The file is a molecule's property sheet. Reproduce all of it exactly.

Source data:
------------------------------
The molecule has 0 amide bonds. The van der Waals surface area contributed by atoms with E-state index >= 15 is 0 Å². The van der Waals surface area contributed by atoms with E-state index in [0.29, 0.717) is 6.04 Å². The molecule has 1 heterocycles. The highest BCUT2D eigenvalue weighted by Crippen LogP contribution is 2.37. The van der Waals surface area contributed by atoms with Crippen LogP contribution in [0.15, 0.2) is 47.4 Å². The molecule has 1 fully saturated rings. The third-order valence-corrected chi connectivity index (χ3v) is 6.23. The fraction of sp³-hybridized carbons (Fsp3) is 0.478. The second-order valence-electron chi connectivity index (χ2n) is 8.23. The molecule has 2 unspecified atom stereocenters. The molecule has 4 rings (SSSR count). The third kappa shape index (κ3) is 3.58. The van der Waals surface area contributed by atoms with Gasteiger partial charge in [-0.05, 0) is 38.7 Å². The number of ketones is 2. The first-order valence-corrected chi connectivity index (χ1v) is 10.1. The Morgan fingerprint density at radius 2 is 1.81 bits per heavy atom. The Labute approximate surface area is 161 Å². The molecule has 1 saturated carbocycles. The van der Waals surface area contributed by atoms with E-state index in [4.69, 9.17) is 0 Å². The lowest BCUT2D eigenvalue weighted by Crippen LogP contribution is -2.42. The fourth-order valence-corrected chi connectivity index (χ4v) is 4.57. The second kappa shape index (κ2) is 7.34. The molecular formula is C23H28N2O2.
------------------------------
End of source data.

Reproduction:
The molecule has 0 amide bonds. The van der Waals surface area contributed by atoms with E-state index >= 15 is 0 Å². The van der Waals surface area contributed by atoms with E-state index in [0.29, 0.717) is 6.04 Å². The molecule has 1 heterocycles. The highest BCUT2D eigenvalue weighted by Crippen LogP contribution is 2.37. The van der Waals surface area contributed by atoms with Crippen LogP contribution in [0.15, 0.2) is 47.4 Å². The molecule has 1 fully saturated rings. The third-order valence-corrected chi connectivity index (χ3v) is 6.23. The fraction of sp³-hybridized carbons (Fsp3) is 0.478. The second-order valence-electron chi connectivity index (χ2n) is 8.23. The molecule has 2 unspecified atom stereocenters. The molecule has 4 rings (SSSR count). The third kappa shape index (κ3) is 3.58. The van der Waals surface area contributed by atoms with Gasteiger partial charge in [-0.05, 0) is 38.7 Å². The number of ketones is 2. The first-order valence-corrected chi connectivity index (χ1v) is 10.1. The Morgan fingerprint density at radius 2 is 1.81 bits per heavy atom. The Labute approximate surface area is 161 Å². The molecule has 1 saturated carbocycles. The van der Waals surface area contributed by atoms with E-state index in [4.69, 9.17) is 0 Å². The lowest BCUT2D eigenvalue weighted by Crippen LogP contribution is -2.42. The fourth-order valence-corrected chi connectivity index (χ4v) is 4.57. The second kappa shape index (κ2) is 7.34. The molecular formula is C23H28N2O2.